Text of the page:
Advocacy Contaminated Blood News Penrose Inquiry Westminster

Contaminated Blood Campaign Update from Alistair Burt MP in Westminster

The All Party Parliamentary Group on Haemophilia and Contaminated Blood has members from the House of Commons and the House of Lords
The All Party Parliamentary Group on Haemophilia and Contaminated Blood has members from the House of Commons and the House of Lords

As we reported on the 8th of April Alistair Burt MP is working with MPs who are supportive of the contaminated blood campaign and the Prime Minister to broker a cross party approach to the contaminated blood issues.

Today Alistair Burt MP sent an update to those who attended the April meetings and some other interested people.

Alistair Burt MP’s update says;

On Tuesday June 24th the group of MPs principally involved in helping victims of the scandal in their efforts to seek further consideration from the Government had a meeting with Mr Nick Seddon, the No 10 official tasked by the PM to take forward the work on his behalf.

The MPs present were Rt Hon Alistair Burt MP, Diana Johnson MP, Jason McCartney MP, and assistants to Nadhim Zahawi MP, and Jenny Willott MP.

The group now has 54 MPs as members, reflecting the success of their constituents contacting them and the commitment of MPs.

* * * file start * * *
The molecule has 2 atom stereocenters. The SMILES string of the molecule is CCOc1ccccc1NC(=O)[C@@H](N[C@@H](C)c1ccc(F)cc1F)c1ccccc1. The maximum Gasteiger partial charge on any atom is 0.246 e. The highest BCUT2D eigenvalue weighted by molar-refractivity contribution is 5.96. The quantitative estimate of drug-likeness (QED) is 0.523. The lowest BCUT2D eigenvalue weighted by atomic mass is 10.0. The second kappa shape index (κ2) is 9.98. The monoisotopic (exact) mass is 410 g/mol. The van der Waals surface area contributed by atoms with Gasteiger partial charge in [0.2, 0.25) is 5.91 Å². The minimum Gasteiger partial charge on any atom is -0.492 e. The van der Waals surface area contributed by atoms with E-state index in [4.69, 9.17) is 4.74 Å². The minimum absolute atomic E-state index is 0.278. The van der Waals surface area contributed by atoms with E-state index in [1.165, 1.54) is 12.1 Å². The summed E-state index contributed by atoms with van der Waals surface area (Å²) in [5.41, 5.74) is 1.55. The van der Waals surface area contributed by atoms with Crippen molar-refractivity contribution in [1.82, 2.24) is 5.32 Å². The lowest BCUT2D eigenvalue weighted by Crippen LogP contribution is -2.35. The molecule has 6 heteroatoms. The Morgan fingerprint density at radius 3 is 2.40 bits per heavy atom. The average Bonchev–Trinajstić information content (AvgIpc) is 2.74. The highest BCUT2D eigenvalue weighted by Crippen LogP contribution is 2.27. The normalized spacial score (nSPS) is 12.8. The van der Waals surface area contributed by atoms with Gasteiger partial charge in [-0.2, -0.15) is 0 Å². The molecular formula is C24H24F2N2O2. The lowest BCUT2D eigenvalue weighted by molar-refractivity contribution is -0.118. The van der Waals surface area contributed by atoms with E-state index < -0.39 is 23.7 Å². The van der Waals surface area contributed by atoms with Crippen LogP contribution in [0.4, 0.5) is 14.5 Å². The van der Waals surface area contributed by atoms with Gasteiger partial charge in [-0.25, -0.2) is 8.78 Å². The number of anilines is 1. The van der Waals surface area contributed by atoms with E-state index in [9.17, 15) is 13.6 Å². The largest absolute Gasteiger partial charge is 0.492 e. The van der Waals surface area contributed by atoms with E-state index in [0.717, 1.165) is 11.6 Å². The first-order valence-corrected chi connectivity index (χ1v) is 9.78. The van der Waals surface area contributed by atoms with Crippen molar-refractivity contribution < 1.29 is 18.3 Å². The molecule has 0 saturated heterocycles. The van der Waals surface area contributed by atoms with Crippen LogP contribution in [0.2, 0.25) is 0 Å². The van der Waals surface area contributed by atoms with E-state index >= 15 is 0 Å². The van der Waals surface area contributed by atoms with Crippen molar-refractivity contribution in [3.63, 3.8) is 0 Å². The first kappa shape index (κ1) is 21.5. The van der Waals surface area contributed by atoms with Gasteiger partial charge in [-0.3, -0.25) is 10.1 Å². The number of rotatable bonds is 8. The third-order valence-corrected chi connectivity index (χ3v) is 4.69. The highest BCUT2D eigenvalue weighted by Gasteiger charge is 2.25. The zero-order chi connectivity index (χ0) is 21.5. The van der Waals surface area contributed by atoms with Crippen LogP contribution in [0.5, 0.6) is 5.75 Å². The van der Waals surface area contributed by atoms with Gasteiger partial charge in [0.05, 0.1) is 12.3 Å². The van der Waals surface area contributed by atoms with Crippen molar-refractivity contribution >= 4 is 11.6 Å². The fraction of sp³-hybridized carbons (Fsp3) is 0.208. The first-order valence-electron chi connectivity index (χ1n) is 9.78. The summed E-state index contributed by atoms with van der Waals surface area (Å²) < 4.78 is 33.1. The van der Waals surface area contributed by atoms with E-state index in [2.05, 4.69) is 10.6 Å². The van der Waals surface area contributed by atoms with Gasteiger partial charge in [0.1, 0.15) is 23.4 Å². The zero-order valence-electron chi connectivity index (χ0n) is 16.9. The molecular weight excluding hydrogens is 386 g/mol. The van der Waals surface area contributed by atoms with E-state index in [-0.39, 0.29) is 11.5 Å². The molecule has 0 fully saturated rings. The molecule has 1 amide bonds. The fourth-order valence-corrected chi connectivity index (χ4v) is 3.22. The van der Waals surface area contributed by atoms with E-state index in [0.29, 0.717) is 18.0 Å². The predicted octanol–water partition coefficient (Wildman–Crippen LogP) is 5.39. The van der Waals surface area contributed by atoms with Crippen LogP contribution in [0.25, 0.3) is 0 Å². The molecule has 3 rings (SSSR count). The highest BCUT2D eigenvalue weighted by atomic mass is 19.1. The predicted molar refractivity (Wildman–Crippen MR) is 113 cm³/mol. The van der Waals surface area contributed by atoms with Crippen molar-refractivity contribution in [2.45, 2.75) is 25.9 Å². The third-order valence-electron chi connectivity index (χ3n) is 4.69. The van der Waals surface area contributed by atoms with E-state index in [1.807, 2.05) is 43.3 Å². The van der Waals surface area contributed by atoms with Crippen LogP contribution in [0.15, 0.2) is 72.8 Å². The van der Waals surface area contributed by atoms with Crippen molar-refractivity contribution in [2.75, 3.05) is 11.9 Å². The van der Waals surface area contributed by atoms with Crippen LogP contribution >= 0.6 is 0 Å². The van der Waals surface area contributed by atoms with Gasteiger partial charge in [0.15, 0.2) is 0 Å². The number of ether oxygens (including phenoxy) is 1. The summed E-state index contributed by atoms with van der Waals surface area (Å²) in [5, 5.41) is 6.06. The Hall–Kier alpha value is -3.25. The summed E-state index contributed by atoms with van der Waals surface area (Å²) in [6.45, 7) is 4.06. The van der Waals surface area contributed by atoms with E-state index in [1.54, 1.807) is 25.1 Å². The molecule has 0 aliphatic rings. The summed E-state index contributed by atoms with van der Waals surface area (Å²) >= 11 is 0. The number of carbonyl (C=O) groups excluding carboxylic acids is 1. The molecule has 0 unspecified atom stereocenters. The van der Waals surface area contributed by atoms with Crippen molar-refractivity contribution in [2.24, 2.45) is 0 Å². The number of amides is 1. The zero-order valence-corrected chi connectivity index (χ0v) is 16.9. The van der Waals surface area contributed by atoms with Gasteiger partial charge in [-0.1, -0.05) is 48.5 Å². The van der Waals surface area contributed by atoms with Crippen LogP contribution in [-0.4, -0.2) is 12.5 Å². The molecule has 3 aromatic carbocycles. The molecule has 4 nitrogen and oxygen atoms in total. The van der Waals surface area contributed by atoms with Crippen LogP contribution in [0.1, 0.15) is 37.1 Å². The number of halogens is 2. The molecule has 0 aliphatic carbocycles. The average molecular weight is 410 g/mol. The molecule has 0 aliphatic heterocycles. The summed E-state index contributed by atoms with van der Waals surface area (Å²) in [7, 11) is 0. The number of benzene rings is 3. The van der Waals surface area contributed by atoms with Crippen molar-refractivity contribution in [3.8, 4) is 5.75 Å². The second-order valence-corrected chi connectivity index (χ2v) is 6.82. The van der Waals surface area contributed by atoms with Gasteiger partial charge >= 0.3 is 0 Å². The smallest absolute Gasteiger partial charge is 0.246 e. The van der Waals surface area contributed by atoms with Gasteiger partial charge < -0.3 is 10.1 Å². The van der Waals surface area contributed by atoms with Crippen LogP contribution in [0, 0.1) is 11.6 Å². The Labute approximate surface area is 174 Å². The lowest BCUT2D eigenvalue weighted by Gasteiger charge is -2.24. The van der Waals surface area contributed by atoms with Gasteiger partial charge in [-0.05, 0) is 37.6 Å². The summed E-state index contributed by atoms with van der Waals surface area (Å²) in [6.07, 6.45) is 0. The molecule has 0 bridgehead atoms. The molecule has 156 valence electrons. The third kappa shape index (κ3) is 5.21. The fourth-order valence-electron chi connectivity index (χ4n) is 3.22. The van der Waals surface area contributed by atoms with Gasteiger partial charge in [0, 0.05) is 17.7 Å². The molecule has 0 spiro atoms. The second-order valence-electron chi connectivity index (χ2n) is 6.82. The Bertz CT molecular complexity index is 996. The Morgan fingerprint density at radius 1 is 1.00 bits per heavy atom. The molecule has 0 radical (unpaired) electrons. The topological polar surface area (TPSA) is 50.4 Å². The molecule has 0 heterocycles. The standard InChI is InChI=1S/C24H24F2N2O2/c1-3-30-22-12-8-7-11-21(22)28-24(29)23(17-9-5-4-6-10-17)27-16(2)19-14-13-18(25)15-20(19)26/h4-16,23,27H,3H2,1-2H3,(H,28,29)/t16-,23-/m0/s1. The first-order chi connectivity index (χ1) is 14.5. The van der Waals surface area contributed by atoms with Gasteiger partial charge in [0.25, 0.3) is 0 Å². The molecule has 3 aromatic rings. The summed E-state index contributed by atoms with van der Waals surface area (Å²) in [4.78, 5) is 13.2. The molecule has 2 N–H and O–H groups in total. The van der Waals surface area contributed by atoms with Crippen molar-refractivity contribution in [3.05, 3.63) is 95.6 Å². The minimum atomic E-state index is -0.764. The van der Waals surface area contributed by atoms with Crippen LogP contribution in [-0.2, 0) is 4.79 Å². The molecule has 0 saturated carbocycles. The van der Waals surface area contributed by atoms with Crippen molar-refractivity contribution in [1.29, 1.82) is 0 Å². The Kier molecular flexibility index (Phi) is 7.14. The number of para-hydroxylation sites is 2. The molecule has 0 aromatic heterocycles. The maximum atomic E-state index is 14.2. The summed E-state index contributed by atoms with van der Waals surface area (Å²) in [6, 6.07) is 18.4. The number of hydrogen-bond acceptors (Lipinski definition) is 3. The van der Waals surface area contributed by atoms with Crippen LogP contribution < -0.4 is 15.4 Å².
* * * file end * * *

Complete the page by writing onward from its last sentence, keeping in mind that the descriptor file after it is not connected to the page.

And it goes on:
The polling and marketing research organisation YouGov has now agreed, at their own expense, to work with the MPs to provide a confidential channel of communication to sufferers. As discussed at the two recent public meetings, this enables the MPs to ask them directly about their experiences of the Trusts, which the All Party Group on Haemophilia is keen to do, and some of the options for changes for the future. We anticipate these contacts to start being made soon, and we hope that everyone who wishes to take part will respond, as their views are extremely important to us.

Mr Seddon emphasised to the MPs how personally engaged the PM was with the issue, and how he was working with Public Health Minister Jane Ellison on possible options for the future. This work was obviously related to all that had gone before, and the concerns that MPs had fed through, together with all the personal testimonies provided over many years. No decisions have yet been made. Feedback from contacts with sufferers in the next few months will be helpful, but we also continue to await the results of the Penrose Inquiry which has been delayed. MPs want to get on with their own work, but understand the immense interest in Penrose, which almost certainly must have an influence on Government after it reports. So in the meantime we will continue with our own work, and are keen to have some definite proposals and outcomes before the end of this calendar year if possible.

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